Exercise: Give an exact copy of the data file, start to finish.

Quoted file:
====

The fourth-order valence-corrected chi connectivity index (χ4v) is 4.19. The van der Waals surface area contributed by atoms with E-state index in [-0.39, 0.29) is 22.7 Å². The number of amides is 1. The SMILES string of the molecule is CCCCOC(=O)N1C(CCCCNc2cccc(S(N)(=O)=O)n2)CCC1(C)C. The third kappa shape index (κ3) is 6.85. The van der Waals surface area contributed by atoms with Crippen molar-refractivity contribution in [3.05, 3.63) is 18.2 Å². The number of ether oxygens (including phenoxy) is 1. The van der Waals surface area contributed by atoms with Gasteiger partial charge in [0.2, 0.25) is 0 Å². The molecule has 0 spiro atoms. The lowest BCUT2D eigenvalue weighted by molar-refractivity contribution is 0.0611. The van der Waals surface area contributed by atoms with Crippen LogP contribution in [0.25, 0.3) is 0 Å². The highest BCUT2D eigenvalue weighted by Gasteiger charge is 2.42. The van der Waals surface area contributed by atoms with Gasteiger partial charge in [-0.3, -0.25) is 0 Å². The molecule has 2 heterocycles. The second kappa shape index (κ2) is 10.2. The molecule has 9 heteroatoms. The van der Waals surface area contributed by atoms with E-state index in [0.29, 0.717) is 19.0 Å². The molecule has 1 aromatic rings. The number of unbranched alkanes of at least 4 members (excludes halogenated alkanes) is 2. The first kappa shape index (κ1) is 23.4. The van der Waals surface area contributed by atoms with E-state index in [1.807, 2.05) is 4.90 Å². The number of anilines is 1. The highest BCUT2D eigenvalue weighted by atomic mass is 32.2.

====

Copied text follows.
The fourth-order valence-corrected chi connectivity index (χ4v) is 4.19. The van der Waals surface area contributed by atoms with E-state index in [-0.39, 0.29) is 22.7 Å². The number of amides is 1. The SMILES string of the molecule is CCCCOC(=O)N1C(CCCCNc2cccc(S(N)(=O)=O)n2)CCC1(C)C. The third kappa shape index (κ3) is 6.85. The van der Waals surface area contributed by atoms with Crippen molar-refractivity contribution in [3.05, 3.63) is 18.2 Å². The number of ether oxygens (including phenoxy) is 1. The van der Waals surface area contributed by atoms with Gasteiger partial charge in [0.2, 0.25) is 0 Å². The molecule has 0 spiro atoms. The lowest BCUT2D eigenvalue weighted by molar-refractivity contribution is 0.0611. The van der Waals surface area contributed by atoms with Crippen LogP contribution in [0.25, 0.3) is 0 Å². The highest BCUT2D eigenvalue weighted by Gasteiger charge is 2.42. The van der Waals surface area contributed by atoms with Gasteiger partial charge in [-0.3, -0.25) is 0 Å². The molecule has 2 heterocycles. The second kappa shape index (κ2) is 10.2. The molecule has 9 heteroatoms. The van der Waals surface area contributed by atoms with E-state index in [0.29, 0.717) is 19.0 Å². The molecule has 1 aromatic rings. The number of unbranched alkanes of at least 4 members (excludes halogenated alkanes) is 2. The first kappa shape index (κ1) is 23.4. The van der Waals surface area contributed by atoms with E-state index in [1.807, 2.05) is 4.90 Å². The number of anilines is 1. The highest BCUT2D eigenvalue weighted by atomic mass is 32.2.